In the early spring of 2012, Kira and Bryan Bailey decided they would start a small business together. Bryan would bring his thirty years of experience as both a professional trainer and as an expert in predatory social behavior. Kira, having worked in Ritz-Carlton and small luxury hotels where she had cultivated an innate ability to make every client feel like family, would bring unsurpassed customer service. The result was the creation of ProTrain Memphis, a professional dog training business that soon became recognized as the best in the country.
Within the first three years, ProTrain Memphis grew from a two-person operation, offering private dog training, to one that employs over 25 professionals and now offers multiple dog services, to include training, boarding, daycare, fearful and aggressive dog rehabilitation, seminars, and retail stores carrying the highest quality in natural products.
During the same period, to help homeless dogs find new homes, ProTrain Memphis donated over $200,000 in care and training to local rescue groups, animal shelters, and foster dog owners.
As a reflection of Kira and Bryan’s love of nature and wolves and their desire to impact dogs and their owners, nationwide, a decision was made to rebrand ProTrain Memphis in 2016. Utilizing part of their catchphrase – “taming the wild in your dog” – ProTrain Memphis became Taming the Wild.
Raised in Fairbanks, Alaska, Bryan Bailey grew to appreciate the wildness of the land and its abundant wildlife.
In particular, he developed a fondness for the gray wolves that roamed the vast mountain ranges and forests near his home. He spent years studying the social interactions of wolves in their packs and discovered that, beyond obvious physical similarities, there were also behavioral similarities between the wolves and the sled dogs that were his family’s pets.
This led to Bryan’s lifelong pursuit in studying social predatory behavior worldwide with an emphasis on how instinct, passed from the gray wolf, has affected the behavior of our domestic dogs.
With over 30 years of education and experience studying wolves and other predators, Bryan has become a master at understanding how nature has influenced the inner workings of the canine mind.
Taking his cue from nature, Bryan utilizes his lesson plan to shape the behaviors in our dogs that are necessary for them to conform to our human existence. By doing this, and accepting the dog for the domestic wolf that it is, Bryan produces a dog that responds to his owner’s commands with not only steadfast reliability, but with the spirit and vitality of the wolf.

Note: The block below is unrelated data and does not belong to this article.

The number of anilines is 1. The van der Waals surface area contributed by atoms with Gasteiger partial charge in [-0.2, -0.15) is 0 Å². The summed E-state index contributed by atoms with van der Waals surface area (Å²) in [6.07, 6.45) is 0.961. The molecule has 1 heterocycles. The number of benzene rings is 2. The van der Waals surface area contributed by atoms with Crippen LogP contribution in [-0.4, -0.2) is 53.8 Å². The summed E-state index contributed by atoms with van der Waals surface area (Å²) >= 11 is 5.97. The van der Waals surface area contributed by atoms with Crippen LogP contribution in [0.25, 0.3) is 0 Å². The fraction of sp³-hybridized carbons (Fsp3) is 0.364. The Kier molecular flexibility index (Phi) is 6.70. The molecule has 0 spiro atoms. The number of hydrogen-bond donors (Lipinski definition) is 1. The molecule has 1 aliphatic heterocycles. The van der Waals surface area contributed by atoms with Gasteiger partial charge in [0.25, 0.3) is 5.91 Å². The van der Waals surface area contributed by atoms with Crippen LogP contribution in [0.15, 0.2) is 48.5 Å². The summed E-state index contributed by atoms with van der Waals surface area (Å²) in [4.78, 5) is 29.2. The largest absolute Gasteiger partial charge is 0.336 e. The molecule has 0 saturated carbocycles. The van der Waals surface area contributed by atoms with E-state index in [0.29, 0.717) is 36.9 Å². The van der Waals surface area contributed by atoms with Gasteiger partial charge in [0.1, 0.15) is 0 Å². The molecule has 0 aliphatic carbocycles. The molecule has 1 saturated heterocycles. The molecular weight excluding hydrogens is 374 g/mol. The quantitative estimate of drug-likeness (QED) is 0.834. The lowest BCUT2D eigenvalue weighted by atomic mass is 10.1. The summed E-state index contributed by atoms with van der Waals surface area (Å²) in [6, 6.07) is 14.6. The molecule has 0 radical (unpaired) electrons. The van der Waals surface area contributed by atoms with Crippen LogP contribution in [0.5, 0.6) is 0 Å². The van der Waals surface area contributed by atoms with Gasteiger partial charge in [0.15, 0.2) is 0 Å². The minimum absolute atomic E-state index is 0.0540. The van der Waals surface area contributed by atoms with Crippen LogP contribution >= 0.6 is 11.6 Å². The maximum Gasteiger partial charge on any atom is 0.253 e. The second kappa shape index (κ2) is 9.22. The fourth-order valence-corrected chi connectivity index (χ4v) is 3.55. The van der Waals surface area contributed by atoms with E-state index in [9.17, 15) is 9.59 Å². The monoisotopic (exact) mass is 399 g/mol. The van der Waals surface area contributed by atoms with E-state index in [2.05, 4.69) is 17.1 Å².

His first book, Embracing the Wild in your Dog helps readers develop a deep understanding of the wolf instinct that still dominates our dog’s behavior and how activating and deactivating the natural impulses and mechanisms driven by that instinct will lead to the harmonious existence and the control we’ve always dreamed of.
For thousands of years, dogs have established themselves in the homes and hearts of humans, coming to be viewed almost exclusively as loyal, friendly, and obedient... which is why it is often so alarming and unexpected to owners when a dog attacks.
What causes dogs to act aggressively, and how can it be avoided?
In this captivating work of non-fiction, Bryan Bailey, whose credentials include over thirty-five years of both studying and teaching the influence of wolves over modern dogs, sheds light upon the instincts that trigger aggressive behavior- and what can be done to prevent it.
Featuring both meticulously researched information and thrilling stories inspired by real-life victims, this unforgettable book offers the only resource you'll need to learn to protect yourself from situations in which man's best friend turns into man's worst nightmare.
Mental illness is a condition that we, as humans, are all too familiar with. However, we're not familiar with it being a condition that currently affects over 20% of all domestic dogs. Yet, it does, and that number is rising at a staggering rate with each passing year because of weakening genetic baselines, harmful environmental influences, inadequate imprinting, and socialization, AND improper treatment.
With dogs, this condition creates a perpetual, unwarranted state of fear and anxiety that blurs the line between valid threats and non-threats, and friendly behavior and not-friendly behavior. It's a very sad and dangerous condition that I call the impenetrable lie. A condition where anything and anyone can be construed as a threat to the dog’s well-being and anything you do to convince the stricken dog otherwise is considered a lie. As a consequence, no matter how much time, energy, and money is put into obedience training or desensitization programs, the lie remains impenetrable unless a two-dimensional approach that involves blending psychoactive medications with a deactivation training program tailored for the dog's specific condition is used.
This condition among dogs is the new reality for anyone involved in training, rescuing, or rehabilitating maladaptive dogs. Knowing how to treat the condition is the crucial first step in saving their lives.
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